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Austin Cline

Sharron Angle: No Separation of Church & State

By July 6, 2010

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It's practically an article of faith among conservative Christians and far-right Republicans that there is no such thing as "separation of church and state." It's thus no surprise to see Republicans denouncing separation and defending theocratic politics but that doesn't mean that it's any easier to watch when it's happening. Sharron Angle, Republican candidate for Senator in Nevada and favorite among Tea Baggers, tried to defend her anti-separation views and only revealed just how confused her mind really is.

The revelations came when Sharron Angle was interviewed by Jon Ralston in his "Face to Face" program. Angle was asked about testimony she gave in 1995 to the state Assembly in 1995 when she criticized a voucher program without money for private religious schools:

"The bill is exclusionary of many private religious schools and Ms. Angle believed that to be an un-American concept, and the tenant of the separation of church and state is an unconstitutional doctrine. She referred to it as a politically correct bias wrapped in appealing language."

Ralston quoted the above then proceeded:

Ralston: The separation of church and state arises out of the Constitution.

Angle: No, it doesn't, John.

Ralston: Oh it doesn't? Oh, the Founding Fathers didn't believe in the separation of church and state, the Establishment Clause, the First Amendment?

Angle: Actually, Thomas Jefferson has been misquoted, like I've been misquoted out of context. Thomas Jefferson was actually addressing a church and telling them through his address that there had been a wall of separation put up between the church and the state precisely to protect the church.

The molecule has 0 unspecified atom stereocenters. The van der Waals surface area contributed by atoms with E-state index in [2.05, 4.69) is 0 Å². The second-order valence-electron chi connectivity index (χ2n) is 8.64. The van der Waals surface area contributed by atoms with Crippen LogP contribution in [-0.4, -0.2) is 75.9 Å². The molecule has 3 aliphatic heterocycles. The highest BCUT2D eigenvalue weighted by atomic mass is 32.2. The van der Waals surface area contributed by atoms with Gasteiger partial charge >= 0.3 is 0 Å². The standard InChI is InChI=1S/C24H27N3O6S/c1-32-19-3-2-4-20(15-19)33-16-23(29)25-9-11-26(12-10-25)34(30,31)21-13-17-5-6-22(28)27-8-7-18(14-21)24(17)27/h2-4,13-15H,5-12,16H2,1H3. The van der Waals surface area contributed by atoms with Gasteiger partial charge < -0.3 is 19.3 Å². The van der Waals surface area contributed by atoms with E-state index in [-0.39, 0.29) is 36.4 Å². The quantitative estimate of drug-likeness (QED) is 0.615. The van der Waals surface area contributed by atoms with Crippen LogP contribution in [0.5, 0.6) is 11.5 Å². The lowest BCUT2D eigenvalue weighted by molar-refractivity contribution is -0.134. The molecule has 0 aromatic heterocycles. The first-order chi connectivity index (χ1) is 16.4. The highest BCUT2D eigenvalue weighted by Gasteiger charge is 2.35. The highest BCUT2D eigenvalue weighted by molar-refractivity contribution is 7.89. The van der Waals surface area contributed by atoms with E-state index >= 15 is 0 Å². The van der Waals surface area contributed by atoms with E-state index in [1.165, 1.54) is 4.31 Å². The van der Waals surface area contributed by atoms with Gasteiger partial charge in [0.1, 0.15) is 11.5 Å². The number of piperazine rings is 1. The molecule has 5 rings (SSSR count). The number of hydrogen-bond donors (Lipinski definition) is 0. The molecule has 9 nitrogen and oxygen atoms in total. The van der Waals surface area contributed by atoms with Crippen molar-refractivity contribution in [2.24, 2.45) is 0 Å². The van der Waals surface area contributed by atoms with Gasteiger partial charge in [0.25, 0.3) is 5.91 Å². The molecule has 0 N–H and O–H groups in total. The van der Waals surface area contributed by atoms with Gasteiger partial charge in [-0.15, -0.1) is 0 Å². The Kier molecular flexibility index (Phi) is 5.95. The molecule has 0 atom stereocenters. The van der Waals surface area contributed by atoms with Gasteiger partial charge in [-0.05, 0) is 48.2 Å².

Ralston: So there should be no separation.

Angle: To protect the church from being taken over by a state religion. And that's what they meant by that.

Source: Crooks & Liars

So, the separation of church and state doesn't arise out of the Constitution... but there should be separation to "protect the church" from the state? Huh? First Sharron Angle denies that the separation of church and state really is constitutional, then she proceeds to explain what she thinks separation of church and state is "really" about.

I'll ignore the fact that Sharron Angle is just repeating a popular myth about church/state separation -- that it is only supposed to function in one direction -- because her desperate confusion over her own beliefs is far more significant. She wants to be a U.S. Senator and considers herself qualified to hold that office, but she can't even coherently state her own political positions.

Fortunately, Angle also reveals just how important church/state separation really is when she is asked about her views on abortion:

Manders: I, too, am pro life but I'm also pro choice, do you understand what I mean when I say that.

Angle: I'm pro responsible choice. There is choice to abstain choice to do contraception. There are all kind of good choices.

Manders: Is there any reason at all for an abortion?

Angle: Not in my book.

Manders: So, in other words, rape and incest would not be something?

Angle: You know, I'm a Christian and I believe that God has a plan and a purpose for each one of our lives and that he can intercede in all kinds of situations and we need to have a little faith in many things.

Source: Huffington Post

It's bad enough that she would make abortion a crime no matter what the circumstances, but for our purposes here it's her reasoning which we should focus on: it's because she believes "God has a plan and purpose" for us all. In other words, abortion is wrong because it would be an attempt to thwart God's plans. Setting aside the fact that maybe abortion is as much a part of God's plan as rape, Sharron Angle's argument here boils down to nothing more than: abortion is wrong because of what I think my god would want.